Illustrating History

Historic maps often contain illustrations depicting the cultural and societal norms of that time (especially those that fall within the theme of pictorial maps); at first glance, these small artistic flourishes placed against the general technicality of maps are eye-catching and elicit responses of creative appreciation.

But we know that many cultural and societal norms throughout history have significantly fallen short of justice and equality and oftentimes, a closer look at the illustrations found within maps will expose these truths.

The map above provides us with this opportunity to not only appreciate a cartographer's artistry but to also acknowledge the full narrative of a defining event in the history of the United States of America.

At first glance, I was drawn to the highly stylized compass and typography but with a closer look, I noticed an oft-forgotten narrative illustrated with a level of detail I had not seen before on a map.

Join me below as I deconstruct this illustrated narrative:


The First Transcontinental Railroad

In North America, westward expansion largely defined the 19th century, and the California gold rush and first transcontinental railroad were two pins in this intense desire for economy and industry at any cost. The Central Pacific Railroad began laying track eastward in Sacramento, California in 1863 while the Union Pacific Railroad began laying track westward in Omaha, Nebraska; on May 10, 1869, these two efforts met in the middle for a ceremonious driving of the last (gold) spike at Promontory Summit, Utah.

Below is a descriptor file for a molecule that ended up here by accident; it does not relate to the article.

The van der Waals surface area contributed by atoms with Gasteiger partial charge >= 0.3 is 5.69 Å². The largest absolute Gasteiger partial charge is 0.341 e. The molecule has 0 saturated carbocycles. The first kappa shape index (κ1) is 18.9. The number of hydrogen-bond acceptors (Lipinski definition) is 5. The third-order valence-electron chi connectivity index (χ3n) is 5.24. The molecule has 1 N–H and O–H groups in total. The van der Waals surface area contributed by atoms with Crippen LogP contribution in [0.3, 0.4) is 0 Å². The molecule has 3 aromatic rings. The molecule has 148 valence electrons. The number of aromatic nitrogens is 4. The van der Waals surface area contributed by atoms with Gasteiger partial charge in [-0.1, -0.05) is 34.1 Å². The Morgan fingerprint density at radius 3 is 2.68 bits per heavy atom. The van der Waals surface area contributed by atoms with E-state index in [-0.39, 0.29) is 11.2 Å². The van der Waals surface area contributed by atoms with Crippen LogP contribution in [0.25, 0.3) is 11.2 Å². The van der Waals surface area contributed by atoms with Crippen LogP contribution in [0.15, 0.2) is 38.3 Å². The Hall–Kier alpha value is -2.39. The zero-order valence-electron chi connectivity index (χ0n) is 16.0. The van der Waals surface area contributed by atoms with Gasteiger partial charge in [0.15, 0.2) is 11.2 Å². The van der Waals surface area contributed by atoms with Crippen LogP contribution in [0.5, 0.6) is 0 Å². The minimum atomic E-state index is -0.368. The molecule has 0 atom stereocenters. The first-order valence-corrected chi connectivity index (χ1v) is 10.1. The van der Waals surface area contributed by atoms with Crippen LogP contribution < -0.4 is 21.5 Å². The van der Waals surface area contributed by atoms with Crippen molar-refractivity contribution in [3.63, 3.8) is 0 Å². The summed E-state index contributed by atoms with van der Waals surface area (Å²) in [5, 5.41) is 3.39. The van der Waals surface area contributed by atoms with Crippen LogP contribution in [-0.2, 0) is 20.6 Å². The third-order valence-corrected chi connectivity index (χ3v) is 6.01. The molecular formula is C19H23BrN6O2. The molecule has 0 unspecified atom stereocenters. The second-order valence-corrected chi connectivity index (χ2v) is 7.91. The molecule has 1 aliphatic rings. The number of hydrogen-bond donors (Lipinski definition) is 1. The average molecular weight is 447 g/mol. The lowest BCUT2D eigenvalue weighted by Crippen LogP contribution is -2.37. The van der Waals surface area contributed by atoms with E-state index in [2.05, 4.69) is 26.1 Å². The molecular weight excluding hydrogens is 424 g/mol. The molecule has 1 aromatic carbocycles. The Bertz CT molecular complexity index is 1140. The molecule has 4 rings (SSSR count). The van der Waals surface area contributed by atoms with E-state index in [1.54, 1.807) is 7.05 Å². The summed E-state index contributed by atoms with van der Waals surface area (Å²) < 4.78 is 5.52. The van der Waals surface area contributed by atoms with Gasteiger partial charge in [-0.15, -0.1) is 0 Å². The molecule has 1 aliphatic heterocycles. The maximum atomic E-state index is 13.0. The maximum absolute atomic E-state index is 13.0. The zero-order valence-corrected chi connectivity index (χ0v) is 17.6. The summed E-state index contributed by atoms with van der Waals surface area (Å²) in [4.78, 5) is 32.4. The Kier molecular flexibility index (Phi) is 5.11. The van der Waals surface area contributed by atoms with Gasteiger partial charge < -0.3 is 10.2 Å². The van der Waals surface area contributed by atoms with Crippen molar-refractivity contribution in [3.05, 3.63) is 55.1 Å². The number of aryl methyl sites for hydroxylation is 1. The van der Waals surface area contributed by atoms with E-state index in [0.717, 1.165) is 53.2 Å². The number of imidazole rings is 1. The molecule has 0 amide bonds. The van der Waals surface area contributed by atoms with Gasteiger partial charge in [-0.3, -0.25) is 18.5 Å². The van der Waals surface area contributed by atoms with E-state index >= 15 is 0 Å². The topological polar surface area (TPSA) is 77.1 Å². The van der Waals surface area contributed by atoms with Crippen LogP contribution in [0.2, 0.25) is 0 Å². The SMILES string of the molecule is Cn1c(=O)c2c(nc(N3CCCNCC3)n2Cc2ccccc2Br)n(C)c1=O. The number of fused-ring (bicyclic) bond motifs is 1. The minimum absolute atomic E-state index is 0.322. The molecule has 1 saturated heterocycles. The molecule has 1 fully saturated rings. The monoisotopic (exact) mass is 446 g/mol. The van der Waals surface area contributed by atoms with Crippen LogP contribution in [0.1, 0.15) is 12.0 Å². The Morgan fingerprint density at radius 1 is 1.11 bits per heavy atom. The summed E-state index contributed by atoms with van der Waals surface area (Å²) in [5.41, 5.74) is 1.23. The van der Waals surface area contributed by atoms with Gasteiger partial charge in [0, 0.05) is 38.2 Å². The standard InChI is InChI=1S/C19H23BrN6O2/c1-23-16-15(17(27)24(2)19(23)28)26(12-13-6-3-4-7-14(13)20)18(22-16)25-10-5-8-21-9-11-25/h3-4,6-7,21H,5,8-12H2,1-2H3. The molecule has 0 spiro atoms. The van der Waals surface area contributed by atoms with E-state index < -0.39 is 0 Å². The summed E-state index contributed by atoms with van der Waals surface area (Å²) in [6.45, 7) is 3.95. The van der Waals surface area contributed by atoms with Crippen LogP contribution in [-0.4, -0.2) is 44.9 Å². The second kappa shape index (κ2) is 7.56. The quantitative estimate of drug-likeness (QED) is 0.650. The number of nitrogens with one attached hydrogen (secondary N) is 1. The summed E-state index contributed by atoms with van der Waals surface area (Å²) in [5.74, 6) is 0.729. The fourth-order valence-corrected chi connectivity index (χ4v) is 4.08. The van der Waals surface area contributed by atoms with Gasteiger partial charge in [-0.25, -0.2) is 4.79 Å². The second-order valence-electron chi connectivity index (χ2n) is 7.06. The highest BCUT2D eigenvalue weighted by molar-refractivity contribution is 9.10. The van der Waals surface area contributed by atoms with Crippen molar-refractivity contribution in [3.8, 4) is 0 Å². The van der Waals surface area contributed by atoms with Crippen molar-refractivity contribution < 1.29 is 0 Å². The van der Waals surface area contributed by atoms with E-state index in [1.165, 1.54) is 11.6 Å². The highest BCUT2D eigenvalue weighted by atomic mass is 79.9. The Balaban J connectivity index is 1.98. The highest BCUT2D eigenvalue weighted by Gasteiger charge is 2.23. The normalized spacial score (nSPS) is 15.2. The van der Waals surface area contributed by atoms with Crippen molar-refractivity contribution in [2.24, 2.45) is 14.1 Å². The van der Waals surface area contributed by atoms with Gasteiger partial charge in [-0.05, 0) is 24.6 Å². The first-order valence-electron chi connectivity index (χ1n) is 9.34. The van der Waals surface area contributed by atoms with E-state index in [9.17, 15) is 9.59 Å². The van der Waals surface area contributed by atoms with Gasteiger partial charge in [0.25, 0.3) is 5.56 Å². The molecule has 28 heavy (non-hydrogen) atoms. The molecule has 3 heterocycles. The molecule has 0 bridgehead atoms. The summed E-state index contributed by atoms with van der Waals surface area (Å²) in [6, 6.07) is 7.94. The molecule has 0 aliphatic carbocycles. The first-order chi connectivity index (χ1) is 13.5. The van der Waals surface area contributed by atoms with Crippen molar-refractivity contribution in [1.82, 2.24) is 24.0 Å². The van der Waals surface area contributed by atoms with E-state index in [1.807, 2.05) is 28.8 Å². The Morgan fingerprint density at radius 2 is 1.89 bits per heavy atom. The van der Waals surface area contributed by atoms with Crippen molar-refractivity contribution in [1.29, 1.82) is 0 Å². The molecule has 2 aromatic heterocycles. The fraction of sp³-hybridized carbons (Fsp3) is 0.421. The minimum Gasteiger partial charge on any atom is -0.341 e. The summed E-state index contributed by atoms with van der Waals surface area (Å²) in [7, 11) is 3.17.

The photograph above is a common version of what comes to mind when one thinks of this ceremonious event in which members of the Big Four, and others prominent enough to be invited to such an event, are pictured. Those more familiar with full narrative will know that careful and precise zooming will reveal one or two of the estimated 15,000 Chinese railroad workers who were primarily responsible for the actual construction of the railroad.


Chinese Railroad Workers

With most white men preferring to secure an income through mining or farming, the initial call for laborers was largely answered by Chinese workers already living in the United States. The ever-increasing and treacherous workload incited the need for more workers and by 1865, several thousand workers were recruited from China to construct tunnels and lay track.

Hart, A. A., photographer. Heading of east portal Tunnel No. 8. , None. [Sacramento, calif.: golden state photographic gallery, between 1865 and 1869] [Photograph] Retrieved from the Library of Congress, https://www.loc.gov/item/2005682948/.
Hart, A. A., photographer. Heading of east portal Tunnel No. 8. , None. [Sacramento, calif.: golden state photographic gallery, between 1865 and 1869] [Photograph] Retrieved from the Library of Congress, https://www.loc.gov/item/2005682948/.

During the railroad construction, Chinese workers resided in segregated camps that were substandard and placed near the tracks. Following the completion of the railroad, construction camps transitioned to section stations in which Chinese workers continued to provide critical maintenance to the railroad.


Further Learning

For further learning, I recommend the following projects:


About Me

Andria Olson - Map Librarian, Branner Earth Sciences Library & Map Collections

I am an accidental newcomer to the world of map librarianship but having always been in awe of art, design, and history, it has been a serendipitous endeavor. Being a visual learner, maps continuously provide me with new insight into the history I learned as a child; they often reconstruct what I previously knew and serve as an enticing method for continued learning and now teaching. Deconstructing maps in this manner to recount the narratives woven within using multimedia has quickly become a favorite approach for our map libraries and education program.